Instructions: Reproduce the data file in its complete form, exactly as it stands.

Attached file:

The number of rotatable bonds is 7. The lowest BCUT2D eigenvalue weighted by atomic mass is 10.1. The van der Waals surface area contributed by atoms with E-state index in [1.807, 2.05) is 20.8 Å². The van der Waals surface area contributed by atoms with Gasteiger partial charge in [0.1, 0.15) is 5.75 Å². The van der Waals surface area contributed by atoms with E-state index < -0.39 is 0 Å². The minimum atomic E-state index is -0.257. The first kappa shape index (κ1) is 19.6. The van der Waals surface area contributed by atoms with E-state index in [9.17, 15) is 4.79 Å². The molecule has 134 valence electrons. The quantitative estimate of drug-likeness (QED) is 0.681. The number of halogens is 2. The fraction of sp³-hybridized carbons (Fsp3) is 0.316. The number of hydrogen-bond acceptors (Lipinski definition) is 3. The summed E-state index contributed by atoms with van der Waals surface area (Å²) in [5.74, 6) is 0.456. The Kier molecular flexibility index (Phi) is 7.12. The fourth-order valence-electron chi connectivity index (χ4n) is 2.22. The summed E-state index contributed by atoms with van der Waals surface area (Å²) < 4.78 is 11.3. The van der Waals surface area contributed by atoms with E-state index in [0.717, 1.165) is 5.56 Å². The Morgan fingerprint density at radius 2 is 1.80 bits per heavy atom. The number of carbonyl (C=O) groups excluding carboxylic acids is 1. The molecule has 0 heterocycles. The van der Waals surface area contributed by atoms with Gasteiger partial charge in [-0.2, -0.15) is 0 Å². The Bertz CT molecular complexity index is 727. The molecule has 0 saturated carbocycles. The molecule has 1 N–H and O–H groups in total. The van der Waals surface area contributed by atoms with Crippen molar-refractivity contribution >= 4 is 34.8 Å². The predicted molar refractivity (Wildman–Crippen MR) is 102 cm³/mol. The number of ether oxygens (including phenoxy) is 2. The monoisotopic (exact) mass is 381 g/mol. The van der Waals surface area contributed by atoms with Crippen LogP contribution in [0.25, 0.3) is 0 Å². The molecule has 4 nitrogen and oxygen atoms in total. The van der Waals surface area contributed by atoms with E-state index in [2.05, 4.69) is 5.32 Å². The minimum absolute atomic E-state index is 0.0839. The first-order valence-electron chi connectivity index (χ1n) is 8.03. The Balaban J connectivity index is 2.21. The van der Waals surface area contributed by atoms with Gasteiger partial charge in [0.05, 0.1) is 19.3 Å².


The number of rotatable bonds is 7. The lowest BCUT2D eigenvalue weighted by atomic mass is 10.1. The van der Waals surface area contributed by atoms with E-state index in [1.807, 2.05) is 20.8 Å². The van der Waals surface area contributed by atoms with Gasteiger partial charge in [0.1, 0.15) is 5.75 Å². The van der Waals surface area contributed by atoms with E-state index < -0.39 is 0 Å². The minimum atomic E-state index is -0.257. The first kappa shape index (κ1) is 19.6. The van der Waals surface area contributed by atoms with E-state index in [9.17, 15) is 4.79 Å². The molecule has 134 valence electrons. The quantitative estimate of drug-likeness (QED) is 0.681. The number of halogens is 2. The fraction of sp³-hybridized carbons (Fsp3) is 0.316. The number of hydrogen-bond acceptors (Lipinski definition) is 3. The summed E-state index contributed by atoms with van der Waals surface area (Å²) in [5.74, 6) is 0.456. The Kier molecular flexibility index (Phi) is 7.12. The fourth-order valence-electron chi connectivity index (χ4n) is 2.22. The summed E-state index contributed by atoms with van der Waals surface area (Å²) < 4.78 is 11.3. The van der Waals surface area contributed by atoms with E-state index in [0.717, 1.165) is 5.56 Å². The Morgan fingerprint density at radius 2 is 1.80 bits per heavy atom. The number of carbonyl (C=O) groups excluding carboxylic acids is 1. The molecule has 0 heterocycles. The van der Waals surface area contributed by atoms with Gasteiger partial charge in [-0.2, -0.15) is 0 Å². The Bertz CT molecular complexity index is 727. The molecule has 0 saturated carbocycles. The molecule has 1 N–H and O–H groups in total. The van der Waals surface area contributed by atoms with Crippen molar-refractivity contribution >= 4 is 34.8 Å². The predicted molar refractivity (Wildman–Crippen MR) is 102 cm³/mol. The number of ether oxygens (including phenoxy) is 2. The monoisotopic (exact) mass is 381 g/mol. The van der Waals surface area contributed by atoms with Crippen LogP contribution in [0.25, 0.3) is 0 Å². The molecule has 4 nitrogen and oxygen atoms in total. The van der Waals surface area contributed by atoms with E-state index in [2.05, 4.69) is 5.32 Å². The minimum absolute atomic E-state index is 0.0839. The first-order valence-electron chi connectivity index (χ1n) is 8.03. The Balaban J connectivity index is 2.21. The van der Waals surface area contributed by atoms with Gasteiger partial charge in [0.05, 0.1) is 19.3 Å².